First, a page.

The tears are flowing freely. Former teachers, coaches she never got the chance to play for (varsity basketball and varsity volleyball), team mates for club volleyball, former basketball team mates. Many, many wearing purple, Shayna’s favorite color. The outpouring of love is overwhelming. Ty and I stand for two hours greeting each one. I took a break of about two three minutes to step outside where I realized the line to get in had gone out of the foyer, out the door and around the corner. Shayna touched a lot of people, deeply.
I had three friends show up that I had never met in person. One guy flew in from Atlanta that morning and back out that night. Facebook friend. Another Facebook friend drove four hours. Another Facebook friend, who lives in Cincy came.
We started the service with a looping video of Shayna’s favorite songs and pictures of Shayna living, loving laughing- just being Shayna. I have over 2,000 pictures of Shayna. I was only able to share about 200. I shared her own video production of the song “Domino”. I shared Shayna and her cousin in their original composition “Peanut Butter & Jelly” complete with choreography.
We then had Shayna’s friends do a musical number for her. They followed that by sharing personal memories of Shayna. The high school principal read Shayna’s favorite teacher’s thoughts on her. Lastly, Kayla, supported by her friend gave her thoughts on her “Baby Duck” as she called her.
I gave the minister a six page eulogy to work from. He got a good bit of it in. I am SO proud of Shayna. My heart bursts with pride every time I think of her accomplishments, the things she overcame, her spirit and what I was finding out was her ability to touch people.
We played a Wiz Kalifa song that Shayna and I had both liked. It’s a current song and the gist of it is one friend has gone on and one is left to carry on until we see each other again. God only knew that would be our song. I will play it until the day I die and think about Shayna every time. The intent was to put up the version of the video with lyrics so people would know what the message was. The audio wasn’t working for some reason though. So I had to scramble to find it on my iPhone. I pushed my way to the back to see if we could plug into into the sound system. That took a while because the room was standing room only and there were still people in the hallway. Nope, no plug for an iPhone. So I pushed my way back to the front and held my iPhone up to the microphone. I asked people to sing along. It was magical.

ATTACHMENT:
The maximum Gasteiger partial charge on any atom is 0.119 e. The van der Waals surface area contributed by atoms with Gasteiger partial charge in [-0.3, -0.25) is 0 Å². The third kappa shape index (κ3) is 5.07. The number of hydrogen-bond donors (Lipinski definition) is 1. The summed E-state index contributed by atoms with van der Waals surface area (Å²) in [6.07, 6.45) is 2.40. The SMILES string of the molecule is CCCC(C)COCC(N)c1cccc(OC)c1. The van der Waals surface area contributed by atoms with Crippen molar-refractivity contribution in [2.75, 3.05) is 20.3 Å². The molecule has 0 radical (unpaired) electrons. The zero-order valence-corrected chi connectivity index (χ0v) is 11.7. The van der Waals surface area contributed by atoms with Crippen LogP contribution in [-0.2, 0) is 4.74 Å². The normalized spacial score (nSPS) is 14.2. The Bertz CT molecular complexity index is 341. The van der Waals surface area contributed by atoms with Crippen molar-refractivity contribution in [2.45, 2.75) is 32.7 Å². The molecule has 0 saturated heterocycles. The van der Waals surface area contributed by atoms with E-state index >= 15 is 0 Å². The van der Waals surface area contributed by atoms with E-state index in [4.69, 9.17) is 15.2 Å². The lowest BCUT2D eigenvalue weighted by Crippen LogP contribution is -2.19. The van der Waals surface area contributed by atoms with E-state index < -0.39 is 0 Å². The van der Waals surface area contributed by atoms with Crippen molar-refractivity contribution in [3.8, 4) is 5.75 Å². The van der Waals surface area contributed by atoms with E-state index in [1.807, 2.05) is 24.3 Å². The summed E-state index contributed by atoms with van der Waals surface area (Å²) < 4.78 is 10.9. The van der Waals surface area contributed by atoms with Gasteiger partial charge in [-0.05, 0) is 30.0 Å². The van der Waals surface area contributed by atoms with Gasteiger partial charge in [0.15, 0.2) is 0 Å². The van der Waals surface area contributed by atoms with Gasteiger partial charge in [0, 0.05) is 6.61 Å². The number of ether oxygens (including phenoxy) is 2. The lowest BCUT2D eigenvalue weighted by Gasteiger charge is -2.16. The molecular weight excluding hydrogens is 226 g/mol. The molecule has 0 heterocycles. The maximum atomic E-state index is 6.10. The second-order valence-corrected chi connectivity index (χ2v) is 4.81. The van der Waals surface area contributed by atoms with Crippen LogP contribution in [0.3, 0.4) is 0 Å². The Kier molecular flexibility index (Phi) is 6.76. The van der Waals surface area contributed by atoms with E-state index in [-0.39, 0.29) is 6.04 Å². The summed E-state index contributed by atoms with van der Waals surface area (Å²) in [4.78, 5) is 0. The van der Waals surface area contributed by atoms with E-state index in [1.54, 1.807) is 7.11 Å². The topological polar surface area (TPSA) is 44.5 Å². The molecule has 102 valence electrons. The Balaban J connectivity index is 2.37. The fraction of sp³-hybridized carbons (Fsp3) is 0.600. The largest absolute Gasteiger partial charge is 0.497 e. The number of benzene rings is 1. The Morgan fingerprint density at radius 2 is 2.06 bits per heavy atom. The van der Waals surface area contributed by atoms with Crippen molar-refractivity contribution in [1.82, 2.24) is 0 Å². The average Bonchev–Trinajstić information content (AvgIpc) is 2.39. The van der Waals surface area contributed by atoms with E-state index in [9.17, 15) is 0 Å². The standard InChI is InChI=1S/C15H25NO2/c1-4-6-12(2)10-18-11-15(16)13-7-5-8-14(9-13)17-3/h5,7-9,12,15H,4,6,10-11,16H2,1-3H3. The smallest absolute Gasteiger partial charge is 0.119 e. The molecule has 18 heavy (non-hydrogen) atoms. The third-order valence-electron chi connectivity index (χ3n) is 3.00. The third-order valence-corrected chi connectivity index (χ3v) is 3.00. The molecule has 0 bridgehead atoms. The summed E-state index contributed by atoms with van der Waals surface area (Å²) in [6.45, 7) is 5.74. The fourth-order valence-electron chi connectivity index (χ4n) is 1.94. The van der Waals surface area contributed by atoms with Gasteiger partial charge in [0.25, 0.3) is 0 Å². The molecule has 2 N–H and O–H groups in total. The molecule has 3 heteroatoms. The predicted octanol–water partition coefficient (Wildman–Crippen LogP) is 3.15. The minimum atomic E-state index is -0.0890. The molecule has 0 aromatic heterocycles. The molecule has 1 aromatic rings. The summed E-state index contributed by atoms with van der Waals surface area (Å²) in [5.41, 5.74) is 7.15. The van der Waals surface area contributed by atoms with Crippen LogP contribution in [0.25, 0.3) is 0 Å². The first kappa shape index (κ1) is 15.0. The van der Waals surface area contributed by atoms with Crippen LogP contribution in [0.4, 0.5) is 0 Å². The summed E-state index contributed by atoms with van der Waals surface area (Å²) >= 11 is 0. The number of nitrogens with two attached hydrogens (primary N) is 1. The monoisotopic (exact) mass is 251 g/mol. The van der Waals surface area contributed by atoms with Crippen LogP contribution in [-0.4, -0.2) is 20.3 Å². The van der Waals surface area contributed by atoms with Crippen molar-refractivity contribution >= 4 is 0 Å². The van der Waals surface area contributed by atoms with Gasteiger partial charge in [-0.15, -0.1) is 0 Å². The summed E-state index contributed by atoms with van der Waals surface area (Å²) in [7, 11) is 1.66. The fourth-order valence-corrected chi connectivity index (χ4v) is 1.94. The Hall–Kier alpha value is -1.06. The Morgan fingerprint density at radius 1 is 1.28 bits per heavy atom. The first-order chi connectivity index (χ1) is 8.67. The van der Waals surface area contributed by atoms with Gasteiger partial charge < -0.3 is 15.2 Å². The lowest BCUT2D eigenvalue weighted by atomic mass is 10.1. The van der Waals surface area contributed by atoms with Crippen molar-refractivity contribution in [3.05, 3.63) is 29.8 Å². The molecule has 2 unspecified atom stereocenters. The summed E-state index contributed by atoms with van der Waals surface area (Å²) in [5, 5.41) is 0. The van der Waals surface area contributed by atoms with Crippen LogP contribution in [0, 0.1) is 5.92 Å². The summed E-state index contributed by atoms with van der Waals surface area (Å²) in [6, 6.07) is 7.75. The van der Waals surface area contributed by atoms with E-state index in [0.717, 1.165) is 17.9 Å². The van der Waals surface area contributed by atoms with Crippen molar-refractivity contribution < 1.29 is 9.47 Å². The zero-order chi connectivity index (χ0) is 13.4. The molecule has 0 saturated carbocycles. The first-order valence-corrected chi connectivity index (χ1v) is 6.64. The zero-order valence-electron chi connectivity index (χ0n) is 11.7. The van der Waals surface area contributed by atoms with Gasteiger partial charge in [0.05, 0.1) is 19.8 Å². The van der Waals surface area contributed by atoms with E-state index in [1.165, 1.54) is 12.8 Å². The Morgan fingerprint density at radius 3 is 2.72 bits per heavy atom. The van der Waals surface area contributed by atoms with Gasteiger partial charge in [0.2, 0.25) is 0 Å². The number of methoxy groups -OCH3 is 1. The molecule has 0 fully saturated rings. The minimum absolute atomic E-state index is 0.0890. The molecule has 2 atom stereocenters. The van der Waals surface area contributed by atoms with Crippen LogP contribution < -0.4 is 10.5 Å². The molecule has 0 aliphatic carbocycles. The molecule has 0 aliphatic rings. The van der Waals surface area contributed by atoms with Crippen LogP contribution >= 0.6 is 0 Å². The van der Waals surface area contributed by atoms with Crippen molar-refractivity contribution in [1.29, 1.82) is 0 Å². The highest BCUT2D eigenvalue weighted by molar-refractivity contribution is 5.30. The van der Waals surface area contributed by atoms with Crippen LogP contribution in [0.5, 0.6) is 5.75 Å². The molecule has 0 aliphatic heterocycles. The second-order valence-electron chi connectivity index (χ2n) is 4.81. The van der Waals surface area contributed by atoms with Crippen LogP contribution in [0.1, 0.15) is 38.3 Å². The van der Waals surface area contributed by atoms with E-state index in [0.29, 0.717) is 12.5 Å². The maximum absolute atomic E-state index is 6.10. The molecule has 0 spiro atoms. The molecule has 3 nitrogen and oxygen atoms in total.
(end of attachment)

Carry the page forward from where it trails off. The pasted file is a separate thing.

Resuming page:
We ended the ceremony by releasing balloons into the sky. Some say that represents a releasing of Shayna’s spirit. I’m still processing that. Some say her spirit remains with us for a time or visits us. I don’t know. I will always hold her close in my heart. In this life, I will never release her. But, I have to release the flesh, the beautiful, beautiful baby girl I had to lit up everyone’s day with that killer smile no longer can do that on this plane.
It’s a big loss for the world. Big loss I tell you. Shayna is doing fine where she is. But, here we mourn what we are missing.
As I retire for the evening I write this:
heart is full tonight and this time not of grief. That will return the
in morning, but the outpouring of love tonight for Shayna and for us
was overwhelming. I’m going to guess 500 or more people came through.
The line to see Shayna and greet us went on for two hours and extended
outside the chapel doors, outside of the outside doors and around the
corner of the building. Shayna touched SO many people. And they
came out in droves to honor her life. Thank you for one of the most
memorable days of our lives. To know that our little girl touched so
many makes us even more aware of how special she was. Tomorrow I will write more, but for tonight- thank you, thank you, thank you.”